1, ship or two experimentally next autumn.
He and half a dozen bureau
if chiefs of the war department spent the
day at the capitol explaining the ofd
ficial estimates of $6,700,000 that the
government wants provided for in the
n coming sundry civil appropriation
! bill to cover fortifications, batteries,
e | camps and the like during the next
| fiscal year. It is estimated that ultii
niately the fortification expenses will
h j be $15,000,000.
- j The date set tor opening trie canai
I to commerce is Janaury 1, 1915. A host
-- of details must be worked out between
the time the canal is finished and its
opening drite. Pilots will be needed,
vessels will muke experimental trips
to test the working efficiency of the
it waterway, cross currents that may be
i- j encountered by .he ri.nning in of the
h I Pliaort.? rirnr i pr\v.f>n the lnckc of
l- Gat fin and Miia?o-ps. will be figured
on and many :hings must be adjusted
s in the preliminary p*j.r'od leading up
a to the actual ( n-'i ,'r.<; ct the canal.
I Col. Goetbals is to confer with
jo President-elect Ui)son at Trenton and
is will meet the vomi ittee again Mon*
:e ? m
- . ? _
ay pursuasion uiey: jarere vjci maiw>.
ts He, being a distinguished member oi
a band, had eznigragd^ to London,
3i bringing with him r^OjS belongings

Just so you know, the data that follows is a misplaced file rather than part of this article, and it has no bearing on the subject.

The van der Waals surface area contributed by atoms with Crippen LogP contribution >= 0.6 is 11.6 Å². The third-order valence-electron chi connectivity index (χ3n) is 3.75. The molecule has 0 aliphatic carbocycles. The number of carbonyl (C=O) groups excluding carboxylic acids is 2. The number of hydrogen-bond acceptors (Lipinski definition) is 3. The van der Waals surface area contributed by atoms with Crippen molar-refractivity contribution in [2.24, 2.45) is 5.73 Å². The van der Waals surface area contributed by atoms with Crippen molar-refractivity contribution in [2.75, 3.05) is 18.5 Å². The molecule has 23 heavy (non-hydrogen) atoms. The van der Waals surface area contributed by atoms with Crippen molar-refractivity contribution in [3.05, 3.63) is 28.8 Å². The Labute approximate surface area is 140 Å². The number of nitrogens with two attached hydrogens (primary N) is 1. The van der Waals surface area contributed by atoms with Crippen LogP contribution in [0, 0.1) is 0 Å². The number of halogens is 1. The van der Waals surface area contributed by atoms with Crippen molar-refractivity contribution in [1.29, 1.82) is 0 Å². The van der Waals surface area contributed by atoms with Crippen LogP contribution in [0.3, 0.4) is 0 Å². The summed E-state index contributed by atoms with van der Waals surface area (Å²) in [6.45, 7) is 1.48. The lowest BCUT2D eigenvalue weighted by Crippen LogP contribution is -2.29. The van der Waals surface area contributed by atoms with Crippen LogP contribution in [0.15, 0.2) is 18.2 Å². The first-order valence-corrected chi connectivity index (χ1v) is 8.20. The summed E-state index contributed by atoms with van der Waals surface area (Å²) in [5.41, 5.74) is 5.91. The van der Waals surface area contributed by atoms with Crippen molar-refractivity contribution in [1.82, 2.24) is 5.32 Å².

l- including his wife.; '
ie ^Onenaorning Mrs. Shrossbosses came
Hntcm -#?** nrenared to ?et break
i- fast; but in the hall she fouDd hei
s, husband's violin in a badly broken
ai state with a damaged bridge.
"Hans," she called out, "your fiddle
vas broken! How vos you do mit it?'
Hans ^ad really very small conception
cf what had happened the night
before, but he turned over sleepilj
s- "Vot time did you come home?'
came again from below.
"Kartrina?Katrina" came the reply
1_ "home early indeed I vas. Dot dis?
aster to the violin was a real accident
i: real and sad. Kartrina, I stood on dei
bridge at midnight!"?London Telegraph.
- ?- ?
control over its distribution.
"JIM CROW* IN SUPREME C0UR1
Mississippi Court Reduced Damages
*r Ogainst Railway from $15,000 to
)f * $2,000 for Young Woman.
Washington, Jan. 14. Probably tli
most novel "Jim Crow" car case evei
before the supreme court of the Unitec
States reached it today when the Ala
,e bania & Vicksburg railroad companj
filed an appeal from the verdict ol
Miss Pearl Morris $15,000 for distress
! of mind and body caused by being
| required to occupy a berth in a Pul
j man car in which three negro mer
l" | occupied berths. The supreme courl
of Missisissippi reduced the damages
lt No case of this nature has ever beer
considered by the supreme court. The
^ eas?e is attracting particular atterjn
tion because of the Mississippi courts
L1.' have interpreted the "Jim Crow" law
of that State as applicable to interstate